Vicky Hampton: The Dutch usually like quite big flavors, I’ve noticed. It’s not my favorite, to be honest. Sometimes I ask for oorlog without the onions because I find the raw tang a bit too much.

Rico Gagliano: Well, I’m about to experience it, regardless of what you think, for journalism. And I’ve got a piece… Oh, look!

Vicky Hampton: Got all the sauce on there!

Rico Gagliano: Yeah, I picked up the perfect piece. It’s got just the right amount of all those three ingredients, and we’ll see what happens when I put it in my mouth. Here we go…

You know, it’s not as insane as I thought it would be. The peanut part just adds a little bit of extra savoriness to the mayo part. They have similar consistencies, really, and it just adds a little bit… makes the mayo less bland, I find.  Do you ever order it this way?

Vicky Hampton: Yeah, I do. Yeah. Usually it’s three in the morning and not at five in the afternoon, but yeah, I do.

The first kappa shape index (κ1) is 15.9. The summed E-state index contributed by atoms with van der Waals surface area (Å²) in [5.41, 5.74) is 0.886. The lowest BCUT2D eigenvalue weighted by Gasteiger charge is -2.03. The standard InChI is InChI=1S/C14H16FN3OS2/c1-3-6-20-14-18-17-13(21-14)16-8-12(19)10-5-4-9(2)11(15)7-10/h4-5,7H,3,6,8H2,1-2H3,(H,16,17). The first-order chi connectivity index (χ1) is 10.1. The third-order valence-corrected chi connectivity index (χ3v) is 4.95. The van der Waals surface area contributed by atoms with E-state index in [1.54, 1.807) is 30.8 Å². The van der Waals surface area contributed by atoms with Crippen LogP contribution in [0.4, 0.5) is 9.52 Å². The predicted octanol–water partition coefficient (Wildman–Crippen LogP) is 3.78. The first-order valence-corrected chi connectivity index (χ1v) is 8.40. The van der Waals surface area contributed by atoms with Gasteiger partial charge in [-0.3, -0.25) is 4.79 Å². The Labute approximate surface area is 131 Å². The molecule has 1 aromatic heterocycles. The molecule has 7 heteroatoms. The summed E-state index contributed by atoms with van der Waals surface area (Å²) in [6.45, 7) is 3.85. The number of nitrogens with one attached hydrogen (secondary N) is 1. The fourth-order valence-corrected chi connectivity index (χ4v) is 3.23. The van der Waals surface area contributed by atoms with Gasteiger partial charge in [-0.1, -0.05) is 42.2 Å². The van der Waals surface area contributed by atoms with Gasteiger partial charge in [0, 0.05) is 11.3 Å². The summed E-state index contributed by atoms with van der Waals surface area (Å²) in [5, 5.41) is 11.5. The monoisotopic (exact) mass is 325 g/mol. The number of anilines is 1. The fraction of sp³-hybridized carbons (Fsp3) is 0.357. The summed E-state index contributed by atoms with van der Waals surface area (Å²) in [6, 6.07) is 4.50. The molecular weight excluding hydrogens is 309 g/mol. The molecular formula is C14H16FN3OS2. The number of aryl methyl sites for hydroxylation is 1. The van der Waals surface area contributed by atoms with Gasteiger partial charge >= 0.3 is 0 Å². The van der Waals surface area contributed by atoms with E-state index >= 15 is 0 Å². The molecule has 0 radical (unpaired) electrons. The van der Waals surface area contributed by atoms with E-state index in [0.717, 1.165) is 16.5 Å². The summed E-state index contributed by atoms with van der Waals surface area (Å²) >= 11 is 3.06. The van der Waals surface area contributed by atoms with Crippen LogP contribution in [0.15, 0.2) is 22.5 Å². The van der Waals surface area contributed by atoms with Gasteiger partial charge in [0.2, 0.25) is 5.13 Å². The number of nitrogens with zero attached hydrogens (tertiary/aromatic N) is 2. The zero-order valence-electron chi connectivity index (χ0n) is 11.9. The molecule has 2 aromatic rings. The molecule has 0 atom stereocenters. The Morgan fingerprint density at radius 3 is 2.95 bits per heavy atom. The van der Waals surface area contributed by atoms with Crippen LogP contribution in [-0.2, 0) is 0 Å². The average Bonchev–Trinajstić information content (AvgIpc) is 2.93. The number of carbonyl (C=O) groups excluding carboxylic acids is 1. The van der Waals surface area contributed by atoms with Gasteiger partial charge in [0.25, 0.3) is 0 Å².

Rico Gagliano: I guess this is… is this kind of drunk food in the Netherlands?

Vicky Hampton: Yeah. I mean, obviously, the fry stand that we just went to, because it’s one of the most famous ones in the city and it’s really really good, people go there at all times of the day. But for, I think, the majority of Amsterdammers who are working and living here, it’s more of a late-night drunk food indeed.

Rico Gagliano: I have a feeling that’s maybe where the oorlog topping came from.

Vicky Hampton: Maybe!

Rico Gagliano: “You know what, just put some peanut sauce… You know what, also put some mayo on it! And you know what, also put some onion on that!”

Vicky Hampton: “Just keep going. Just keep throwing it all on!”

Rico Gagliano: “And some cookies!”